Project 2 will combine functional magnetic resonance imaging (fMRI) with functional and effective connectivity methods to examine the interactions between regions of the prefrontal cortex (PFC) and medial temporal lobe (MTL) in humans during tasks requiring context-dependent learning and retrieval. We will use fMRI paradigms in context-based associative and context-based inference tasks closely related to tasks used in patients with selective PFC or MTL lesions (Project 1), in monkeys (Project 3), and in rodents (Projects 4 and 5). Since the homology between the human and non-human primate neuroanatomy provides a framework for our proposed human experiments, we have closely matched the human neuroimaging tasks to the tasks in Project 3.
The first aim i s to use fMRI in combination with functional and effective connectivity analysis methods to examine differences in interactions between the MTL and PFC regions during the learning and retrieval phases of a context-based associative memory task.
The second aim will examine interactions between the MTL and PFC regions during a context-based inference task.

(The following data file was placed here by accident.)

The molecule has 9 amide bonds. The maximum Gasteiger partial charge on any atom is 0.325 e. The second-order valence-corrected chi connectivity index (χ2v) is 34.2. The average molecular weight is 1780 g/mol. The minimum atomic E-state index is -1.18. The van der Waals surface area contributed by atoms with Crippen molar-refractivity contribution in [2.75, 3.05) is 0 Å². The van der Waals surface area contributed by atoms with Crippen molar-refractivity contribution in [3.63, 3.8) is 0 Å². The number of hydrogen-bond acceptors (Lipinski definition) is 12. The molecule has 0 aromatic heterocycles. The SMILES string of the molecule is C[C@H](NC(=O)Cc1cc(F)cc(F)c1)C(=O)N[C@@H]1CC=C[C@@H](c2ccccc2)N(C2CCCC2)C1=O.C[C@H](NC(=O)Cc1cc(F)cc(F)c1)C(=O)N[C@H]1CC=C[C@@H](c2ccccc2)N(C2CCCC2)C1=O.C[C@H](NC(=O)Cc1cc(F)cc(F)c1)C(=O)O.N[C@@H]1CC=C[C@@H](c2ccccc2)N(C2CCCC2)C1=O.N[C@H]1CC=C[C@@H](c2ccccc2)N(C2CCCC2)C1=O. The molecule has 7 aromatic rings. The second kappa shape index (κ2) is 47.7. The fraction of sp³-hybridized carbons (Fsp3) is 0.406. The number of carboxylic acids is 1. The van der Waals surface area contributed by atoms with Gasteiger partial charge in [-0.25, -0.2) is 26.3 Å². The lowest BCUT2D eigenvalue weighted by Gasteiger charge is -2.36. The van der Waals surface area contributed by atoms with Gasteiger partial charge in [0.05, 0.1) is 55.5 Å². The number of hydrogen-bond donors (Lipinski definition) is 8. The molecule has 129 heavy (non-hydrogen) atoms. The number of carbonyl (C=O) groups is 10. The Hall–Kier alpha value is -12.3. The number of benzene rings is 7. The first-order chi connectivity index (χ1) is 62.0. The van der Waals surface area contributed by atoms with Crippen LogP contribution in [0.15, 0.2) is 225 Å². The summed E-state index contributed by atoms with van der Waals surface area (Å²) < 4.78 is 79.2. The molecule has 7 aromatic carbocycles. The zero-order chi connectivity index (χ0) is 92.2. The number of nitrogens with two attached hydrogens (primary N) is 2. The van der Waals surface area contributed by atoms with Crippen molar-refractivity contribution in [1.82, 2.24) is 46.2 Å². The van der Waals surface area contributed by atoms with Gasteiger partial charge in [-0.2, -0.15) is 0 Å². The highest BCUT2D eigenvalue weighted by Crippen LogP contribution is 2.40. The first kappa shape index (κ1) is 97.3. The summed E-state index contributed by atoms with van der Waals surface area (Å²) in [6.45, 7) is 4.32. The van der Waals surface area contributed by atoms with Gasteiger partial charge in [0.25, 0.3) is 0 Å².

The third aim will examine MTL and PFC interactions using a relational-load task. We will examine patterns of blood oxygenation level (BOLD) activity and functional and effective connectivity associated with different behavioral periods within trials (sample, delay, choice). In addition to using standard univariate fMRI methods for data analysis, addifional functional and effective connectivity methods will be employed to examine functional interactions between PFC and MTL regions. By comparing results in related tasks across rodents, monkeys, and humans, these experiments allow us to examine PFC-MTL interactions and functional homologies across species. The experimental results will guide the development of computational models that integrate these findings across species (Project 6), and the effective connectivity analysis and modeling will be done in conjunction with the Analysis Core.
Characterizing the interactions between PFC and MTL in humans will assist in understanding the pathological changes in brain networks associated with mental disorders including schizophrenia and depression. Also, connections between this project and animal studies will increase understanding of functional homologies of PFC and MTL areas of relevance to translational research on animal models.
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